The unmistakably positive title and tone of America's two major world's fairs in the 1930s, Chicago's Century of Progress Exhibition (1933-1934) and New York's World of Tomorrow (1939-1940), confound those who envision Americans of that decade as essentially dispirited, relatively helpless victims of the Great Depression. Nearly 85 million people attended both world's fairs at a time when the population numbered less than 130 million. Apparently few of them were shocked or reacted disbelievingly to these displays of progressive human betterment in America. 1 Some at the New York fair actually sported giveaway buttons that bumptiously declared, "I Have Seen the Future." 2 That same audacious optimism was expressed when officials of the New York World's Fair interred a time capsule not to be opened for 5,000 years; it contained objects representative of American society in the 1930s. The ceremony occurred on September 23, 1938, at twelve noon on the exact moment of the autumn equinox and news of the event was disseminated widely by radio microphones over national radio networks. 3 Spokesmen for the New York World's Fair thereby consciously assumed civilizational responsibility to instruct distant progeny on the merits of their own time and place, America in the 1930s.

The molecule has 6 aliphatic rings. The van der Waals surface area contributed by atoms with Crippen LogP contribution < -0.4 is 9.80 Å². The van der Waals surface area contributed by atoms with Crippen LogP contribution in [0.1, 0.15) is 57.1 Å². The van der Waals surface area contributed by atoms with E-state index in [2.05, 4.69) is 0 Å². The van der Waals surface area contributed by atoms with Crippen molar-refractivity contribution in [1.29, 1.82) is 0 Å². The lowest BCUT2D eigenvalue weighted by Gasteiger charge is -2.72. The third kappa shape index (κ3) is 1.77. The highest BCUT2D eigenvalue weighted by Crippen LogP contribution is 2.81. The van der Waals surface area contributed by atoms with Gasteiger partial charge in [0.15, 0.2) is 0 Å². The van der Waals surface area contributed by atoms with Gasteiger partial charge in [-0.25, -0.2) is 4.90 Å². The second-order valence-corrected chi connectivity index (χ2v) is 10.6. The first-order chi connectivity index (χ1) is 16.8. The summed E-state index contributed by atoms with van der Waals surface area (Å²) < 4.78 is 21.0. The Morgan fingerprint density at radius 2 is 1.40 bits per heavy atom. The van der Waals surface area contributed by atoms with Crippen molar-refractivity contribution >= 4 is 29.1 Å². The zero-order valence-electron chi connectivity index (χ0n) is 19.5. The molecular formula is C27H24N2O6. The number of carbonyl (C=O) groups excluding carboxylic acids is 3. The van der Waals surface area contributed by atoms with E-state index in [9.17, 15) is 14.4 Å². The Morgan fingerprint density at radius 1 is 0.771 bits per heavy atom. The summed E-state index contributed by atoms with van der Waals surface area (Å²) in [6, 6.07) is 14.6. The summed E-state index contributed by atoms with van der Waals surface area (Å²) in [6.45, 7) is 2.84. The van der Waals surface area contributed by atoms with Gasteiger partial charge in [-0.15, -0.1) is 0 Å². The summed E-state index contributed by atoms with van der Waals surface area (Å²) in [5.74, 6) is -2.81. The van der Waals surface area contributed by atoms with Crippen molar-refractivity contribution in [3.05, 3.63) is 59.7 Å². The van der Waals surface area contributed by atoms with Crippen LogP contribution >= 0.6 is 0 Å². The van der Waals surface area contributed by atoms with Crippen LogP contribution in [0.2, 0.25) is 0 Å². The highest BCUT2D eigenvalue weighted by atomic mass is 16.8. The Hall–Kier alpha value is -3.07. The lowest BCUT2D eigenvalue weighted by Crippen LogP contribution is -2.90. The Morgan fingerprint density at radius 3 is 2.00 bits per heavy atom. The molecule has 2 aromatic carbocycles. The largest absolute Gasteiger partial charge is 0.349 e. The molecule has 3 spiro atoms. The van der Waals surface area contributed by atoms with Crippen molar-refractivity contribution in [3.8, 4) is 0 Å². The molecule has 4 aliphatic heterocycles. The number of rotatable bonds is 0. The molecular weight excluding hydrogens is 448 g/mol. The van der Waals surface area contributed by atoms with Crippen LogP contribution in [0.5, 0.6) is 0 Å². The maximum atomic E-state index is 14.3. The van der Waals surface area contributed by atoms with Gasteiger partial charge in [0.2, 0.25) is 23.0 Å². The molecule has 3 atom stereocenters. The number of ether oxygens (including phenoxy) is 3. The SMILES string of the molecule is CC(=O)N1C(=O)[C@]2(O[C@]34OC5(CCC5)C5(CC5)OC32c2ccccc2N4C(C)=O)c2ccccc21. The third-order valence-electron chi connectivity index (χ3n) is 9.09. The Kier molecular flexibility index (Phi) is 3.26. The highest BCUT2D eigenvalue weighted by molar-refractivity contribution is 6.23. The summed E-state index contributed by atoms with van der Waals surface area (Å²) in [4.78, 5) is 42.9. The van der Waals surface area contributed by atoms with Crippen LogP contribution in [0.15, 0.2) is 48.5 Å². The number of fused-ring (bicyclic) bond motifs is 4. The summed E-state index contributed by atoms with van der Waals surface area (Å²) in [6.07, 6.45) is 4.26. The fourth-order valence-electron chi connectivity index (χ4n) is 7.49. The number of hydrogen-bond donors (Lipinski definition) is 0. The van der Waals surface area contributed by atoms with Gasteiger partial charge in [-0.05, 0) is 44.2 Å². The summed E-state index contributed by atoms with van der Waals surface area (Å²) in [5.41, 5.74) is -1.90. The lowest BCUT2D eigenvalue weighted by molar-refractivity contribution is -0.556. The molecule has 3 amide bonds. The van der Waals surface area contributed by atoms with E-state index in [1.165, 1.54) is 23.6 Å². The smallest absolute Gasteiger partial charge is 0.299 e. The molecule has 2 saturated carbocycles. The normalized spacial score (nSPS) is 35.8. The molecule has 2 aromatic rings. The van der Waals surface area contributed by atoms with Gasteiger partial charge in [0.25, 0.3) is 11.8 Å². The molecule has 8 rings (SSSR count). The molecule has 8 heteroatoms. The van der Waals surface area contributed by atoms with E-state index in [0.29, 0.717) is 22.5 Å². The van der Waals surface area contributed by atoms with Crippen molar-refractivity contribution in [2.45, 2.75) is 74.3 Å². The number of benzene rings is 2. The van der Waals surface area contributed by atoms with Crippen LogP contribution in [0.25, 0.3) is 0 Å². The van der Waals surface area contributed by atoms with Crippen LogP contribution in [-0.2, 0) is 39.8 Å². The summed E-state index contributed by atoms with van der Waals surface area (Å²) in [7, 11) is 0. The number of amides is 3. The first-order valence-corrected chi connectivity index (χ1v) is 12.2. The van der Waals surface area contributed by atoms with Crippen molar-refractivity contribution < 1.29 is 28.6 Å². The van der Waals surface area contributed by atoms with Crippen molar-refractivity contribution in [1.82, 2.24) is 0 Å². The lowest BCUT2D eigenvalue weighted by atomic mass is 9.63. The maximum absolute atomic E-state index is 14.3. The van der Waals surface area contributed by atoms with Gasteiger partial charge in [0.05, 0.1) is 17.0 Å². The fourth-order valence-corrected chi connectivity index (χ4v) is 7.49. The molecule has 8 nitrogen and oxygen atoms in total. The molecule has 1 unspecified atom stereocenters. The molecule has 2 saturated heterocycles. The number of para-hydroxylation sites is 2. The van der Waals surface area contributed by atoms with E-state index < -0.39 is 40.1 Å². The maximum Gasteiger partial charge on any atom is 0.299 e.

Both the positive themes of the fairs—that Americans had improved their lives impressively and would continue to do so under the aegis of science and technology—and the enthusiastic response of the fair's patrons were predictable. Each was solidly rooted in axioms of American experience that a mere decade of trial could not efface. As onetime immigrants and sometime frontiersmen and women, most Americans were futurists in degree, especially so as they turned a wilderness into the world's premier industrial nation. At that time in the early years of the twentieth century, successful